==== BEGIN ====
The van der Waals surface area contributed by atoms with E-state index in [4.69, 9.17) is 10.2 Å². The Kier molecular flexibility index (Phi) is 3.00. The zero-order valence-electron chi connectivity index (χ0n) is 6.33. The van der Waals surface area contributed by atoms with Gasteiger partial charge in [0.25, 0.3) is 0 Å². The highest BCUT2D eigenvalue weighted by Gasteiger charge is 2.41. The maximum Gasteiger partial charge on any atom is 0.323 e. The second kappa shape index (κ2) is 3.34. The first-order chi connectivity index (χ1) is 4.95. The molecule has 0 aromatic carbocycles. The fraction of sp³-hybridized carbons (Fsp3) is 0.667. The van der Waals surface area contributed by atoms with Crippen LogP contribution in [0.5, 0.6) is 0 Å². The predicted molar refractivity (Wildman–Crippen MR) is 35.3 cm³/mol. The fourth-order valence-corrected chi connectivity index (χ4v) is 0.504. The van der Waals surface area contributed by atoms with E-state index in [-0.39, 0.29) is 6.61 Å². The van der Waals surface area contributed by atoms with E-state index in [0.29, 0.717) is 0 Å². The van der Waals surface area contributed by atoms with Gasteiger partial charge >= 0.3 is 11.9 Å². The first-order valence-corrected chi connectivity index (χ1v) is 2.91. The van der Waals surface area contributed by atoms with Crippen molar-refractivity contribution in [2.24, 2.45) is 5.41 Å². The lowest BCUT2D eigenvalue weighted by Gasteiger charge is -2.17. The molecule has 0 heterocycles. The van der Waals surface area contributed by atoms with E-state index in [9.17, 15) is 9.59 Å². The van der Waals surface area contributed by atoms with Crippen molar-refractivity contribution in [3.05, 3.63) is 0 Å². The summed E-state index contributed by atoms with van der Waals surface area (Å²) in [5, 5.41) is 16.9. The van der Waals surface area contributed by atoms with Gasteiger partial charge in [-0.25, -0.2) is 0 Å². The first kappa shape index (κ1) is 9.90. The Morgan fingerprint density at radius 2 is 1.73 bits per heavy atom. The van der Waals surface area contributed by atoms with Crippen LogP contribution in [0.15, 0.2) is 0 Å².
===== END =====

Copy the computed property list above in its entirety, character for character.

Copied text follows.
The van der Waals surface area contributed by atoms with E-state index in [4.69, 9.17) is 10.2 Å². The Kier molecular flexibility index (Phi) is 3.00. The zero-order valence-electron chi connectivity index (χ0n) is 6.33. The van der Waals surface area contributed by atoms with Gasteiger partial charge in [0.25, 0.3) is 0 Å². The highest BCUT2D eigenvalue weighted by Gasteiger charge is 2.41. The maximum Gasteiger partial charge on any atom is 0.323 e. The second kappa shape index (κ2) is 3.34. The first-order chi connectivity index (χ1) is 4.95. The molecule has 0 aromatic carbocycles. The fraction of sp³-hybridized carbons (Fsp3) is 0.667. The van der Waals surface area contributed by atoms with Crippen LogP contribution in [0.5, 0.6) is 0 Å². The predicted molar refractivity (Wildman–Crippen MR) is 35.3 cm³/mol. The fourth-order valence-corrected chi connectivity index (χ4v) is 0.504. The van der Waals surface area contributed by atoms with E-state index in [-0.39, 0.29) is 6.61 Å². The van der Waals surface area contributed by atoms with E-state index in [0.29, 0.717) is 0 Å². The van der Waals surface area contributed by atoms with Gasteiger partial charge >= 0.3 is 11.9 Å². The first-order valence-corrected chi connectivity index (χ1v) is 2.91. The van der Waals surface area contributed by atoms with Crippen molar-refractivity contribution in [2.24, 2.45) is 5.41 Å². The lowest BCUT2D eigenvalue weighted by Gasteiger charge is -2.17. The molecule has 0 heterocycles. The van der Waals surface area contributed by atoms with E-state index in [9.17, 15) is 9.59 Å². The van der Waals surface area contributed by atoms with Crippen molar-refractivity contribution in [3.05, 3.63) is 0 Å². The summed E-state index contributed by atoms with van der Waals surface area (Å²) in [5, 5.41) is 16.9. The van der Waals surface area contributed by atoms with Gasteiger partial charge in [-0.25, -0.2) is 0 Å². The first kappa shape index (κ1) is 9.90. The Morgan fingerprint density at radius 2 is 1.73 bits per heavy atom. The van der Waals surface area contributed by atoms with Crippen LogP contribution in [0.15, 0.2) is 0 Å².